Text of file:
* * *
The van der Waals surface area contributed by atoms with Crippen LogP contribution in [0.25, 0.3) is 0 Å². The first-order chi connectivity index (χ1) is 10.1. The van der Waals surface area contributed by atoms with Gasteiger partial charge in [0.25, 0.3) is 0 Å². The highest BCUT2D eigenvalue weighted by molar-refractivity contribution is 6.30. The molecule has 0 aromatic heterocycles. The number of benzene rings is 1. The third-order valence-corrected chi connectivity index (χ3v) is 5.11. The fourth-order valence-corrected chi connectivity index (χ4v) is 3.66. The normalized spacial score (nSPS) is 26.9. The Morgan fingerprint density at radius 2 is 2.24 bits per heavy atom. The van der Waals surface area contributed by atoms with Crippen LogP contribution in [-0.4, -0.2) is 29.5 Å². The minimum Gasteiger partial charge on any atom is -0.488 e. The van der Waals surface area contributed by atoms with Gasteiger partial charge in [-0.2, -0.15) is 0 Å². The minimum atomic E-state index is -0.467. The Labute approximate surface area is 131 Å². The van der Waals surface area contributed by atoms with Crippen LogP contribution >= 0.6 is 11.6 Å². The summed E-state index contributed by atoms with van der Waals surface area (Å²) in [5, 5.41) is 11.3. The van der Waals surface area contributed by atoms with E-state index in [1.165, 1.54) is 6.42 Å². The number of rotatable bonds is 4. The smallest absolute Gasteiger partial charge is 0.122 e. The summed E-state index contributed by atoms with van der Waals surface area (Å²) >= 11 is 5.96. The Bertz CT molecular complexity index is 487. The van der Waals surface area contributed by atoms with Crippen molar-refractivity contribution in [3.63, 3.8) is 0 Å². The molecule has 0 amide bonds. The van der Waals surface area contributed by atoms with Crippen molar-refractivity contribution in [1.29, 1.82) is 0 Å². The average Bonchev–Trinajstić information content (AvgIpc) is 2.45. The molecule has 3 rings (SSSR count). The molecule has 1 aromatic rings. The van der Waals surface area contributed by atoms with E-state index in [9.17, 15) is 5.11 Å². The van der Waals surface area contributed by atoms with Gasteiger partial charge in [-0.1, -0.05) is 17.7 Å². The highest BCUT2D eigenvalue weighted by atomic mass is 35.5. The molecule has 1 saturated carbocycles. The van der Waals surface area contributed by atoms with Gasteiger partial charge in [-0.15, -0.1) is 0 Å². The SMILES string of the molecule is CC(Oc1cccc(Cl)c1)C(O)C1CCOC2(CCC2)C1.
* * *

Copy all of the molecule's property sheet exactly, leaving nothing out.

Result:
The van der Waals surface area contributed by atoms with Crippen LogP contribution in [0.25, 0.3) is 0 Å². The first-order chi connectivity index (χ1) is 10.1. The van der Waals surface area contributed by atoms with Gasteiger partial charge in [0.25, 0.3) is 0 Å². The highest BCUT2D eigenvalue weighted by molar-refractivity contribution is 6.30. The molecule has 0 aromatic heterocycles. The number of benzene rings is 1. The third-order valence-corrected chi connectivity index (χ3v) is 5.11. The fourth-order valence-corrected chi connectivity index (χ4v) is 3.66. The normalized spacial score (nSPS) is 26.9. The Morgan fingerprint density at radius 2 is 2.24 bits per heavy atom. The van der Waals surface area contributed by atoms with Crippen LogP contribution in [-0.4, -0.2) is 29.5 Å². The minimum Gasteiger partial charge on any atom is -0.488 e. The van der Waals surface area contributed by atoms with Gasteiger partial charge in [-0.2, -0.15) is 0 Å². The minimum atomic E-state index is -0.467. The Labute approximate surface area is 131 Å². The van der Waals surface area contributed by atoms with Crippen LogP contribution >= 0.6 is 11.6 Å². The summed E-state index contributed by atoms with van der Waals surface area (Å²) in [5, 5.41) is 11.3. The van der Waals surface area contributed by atoms with E-state index in [1.165, 1.54) is 6.42 Å². The number of rotatable bonds is 4. The smallest absolute Gasteiger partial charge is 0.122 e. The summed E-state index contributed by atoms with van der Waals surface area (Å²) >= 11 is 5.96. The Bertz CT molecular complexity index is 487. The van der Waals surface area contributed by atoms with Crippen molar-refractivity contribution in [3.63, 3.8) is 0 Å². The molecule has 0 amide bonds. The van der Waals surface area contributed by atoms with Crippen molar-refractivity contribution in [1.29, 1.82) is 0 Å². The average Bonchev–Trinajstić information content (AvgIpc) is 2.45. The molecule has 3 rings (SSSR count). The molecule has 1 aromatic rings. The van der Waals surface area contributed by atoms with E-state index in [9.17, 15) is 5.11 Å². The van der Waals surface area contributed by atoms with Gasteiger partial charge in [-0.1, -0.05) is 17.7 Å². The highest BCUT2D eigenvalue weighted by atomic mass is 35.5. The molecule has 1 saturated carbocycles. The van der Waals surface area contributed by atoms with Gasteiger partial charge in [-0.15, -0.1) is 0 Å². The SMILES string of the molecule is CC(Oc1cccc(Cl)c1)C(O)C1CCOC2(CCC2)C1.